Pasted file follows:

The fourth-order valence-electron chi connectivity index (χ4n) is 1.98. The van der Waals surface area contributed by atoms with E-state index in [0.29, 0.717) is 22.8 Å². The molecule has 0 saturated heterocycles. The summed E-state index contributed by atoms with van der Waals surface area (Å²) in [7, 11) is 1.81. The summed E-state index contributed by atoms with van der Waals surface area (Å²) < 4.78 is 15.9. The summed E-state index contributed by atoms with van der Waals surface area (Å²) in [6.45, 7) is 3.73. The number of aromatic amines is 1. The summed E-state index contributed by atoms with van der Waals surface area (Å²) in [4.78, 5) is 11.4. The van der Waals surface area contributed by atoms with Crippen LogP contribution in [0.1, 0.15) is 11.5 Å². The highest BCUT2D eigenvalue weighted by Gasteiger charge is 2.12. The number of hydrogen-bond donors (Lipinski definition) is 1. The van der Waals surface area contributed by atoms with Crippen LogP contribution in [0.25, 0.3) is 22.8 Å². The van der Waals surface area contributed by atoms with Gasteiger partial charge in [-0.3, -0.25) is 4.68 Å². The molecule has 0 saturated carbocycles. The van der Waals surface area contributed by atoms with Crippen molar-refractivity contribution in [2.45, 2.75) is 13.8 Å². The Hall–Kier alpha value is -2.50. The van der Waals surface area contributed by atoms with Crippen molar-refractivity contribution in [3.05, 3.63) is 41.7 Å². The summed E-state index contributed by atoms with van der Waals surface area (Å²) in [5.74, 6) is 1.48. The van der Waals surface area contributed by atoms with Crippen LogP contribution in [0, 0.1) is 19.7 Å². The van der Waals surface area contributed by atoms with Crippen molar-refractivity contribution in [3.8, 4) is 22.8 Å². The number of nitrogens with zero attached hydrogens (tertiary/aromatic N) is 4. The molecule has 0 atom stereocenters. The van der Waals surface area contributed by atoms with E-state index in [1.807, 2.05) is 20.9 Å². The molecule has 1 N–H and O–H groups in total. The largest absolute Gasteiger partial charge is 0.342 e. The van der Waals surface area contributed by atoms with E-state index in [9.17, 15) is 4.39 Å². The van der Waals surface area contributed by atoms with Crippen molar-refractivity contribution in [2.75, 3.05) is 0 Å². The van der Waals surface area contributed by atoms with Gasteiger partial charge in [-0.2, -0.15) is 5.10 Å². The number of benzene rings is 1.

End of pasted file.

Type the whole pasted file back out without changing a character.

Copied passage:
The fourth-order valence-electron chi connectivity index (χ4n) is 1.98. The van der Waals surface area contributed by atoms with E-state index in [0.29, 0.717) is 22.8 Å². The molecule has 0 saturated heterocycles. The summed E-state index contributed by atoms with van der Waals surface area (Å²) in [7, 11) is 1.81. The summed E-state index contributed by atoms with van der Waals surface area (Å²) < 4.78 is 15.9. The summed E-state index contributed by atoms with van der Waals surface area (Å²) in [6.45, 7) is 3.73. The number of aromatic amines is 1. The summed E-state index contributed by atoms with van der Waals surface area (Å²) in [4.78, 5) is 11.4. The van der Waals surface area contributed by atoms with Crippen LogP contribution in [0.1, 0.15) is 11.5 Å². The highest BCUT2D eigenvalue weighted by Gasteiger charge is 2.12. The number of hydrogen-bond donors (Lipinski definition) is 1. The van der Waals surface area contributed by atoms with Crippen LogP contribution in [0.25, 0.3) is 22.8 Å². The van der Waals surface area contributed by atoms with Gasteiger partial charge in [-0.3, -0.25) is 4.68 Å². The molecule has 0 saturated carbocycles. The van der Waals surface area contributed by atoms with Crippen molar-refractivity contribution in [2.45, 2.75) is 13.8 Å². The Hall–Kier alpha value is -2.50. The van der Waals surface area contributed by atoms with Crippen molar-refractivity contribution in [3.05, 3.63) is 41.7 Å². The summed E-state index contributed by atoms with van der Waals surface area (Å²) in [5.74, 6) is 1.48. The van der Waals surface area contributed by atoms with Crippen LogP contribution in [0, 0.1) is 19.7 Å². The van der Waals surface area contributed by atoms with Crippen molar-refractivity contribution in [3.8, 4) is 22.8 Å². The number of nitrogens with zero attached hydrogens (tertiary/aromatic N) is 4. The molecule has 0 atom stereocenters. The van der Waals surface area contributed by atoms with E-state index in [1.807, 2.05) is 20.9 Å². The molecule has 1 N–H and O–H groups in total. The largest absolute Gasteiger partial charge is 0.342 e. The van der Waals surface area contributed by atoms with E-state index in [9.17, 15) is 4.39 Å². The van der Waals surface area contributed by atoms with Crippen molar-refractivity contribution in [2.75, 3.05) is 0 Å². The van der Waals surface area contributed by atoms with Gasteiger partial charge in [-0.2, -0.15) is 5.10 Å². The number of benzene rings is 1.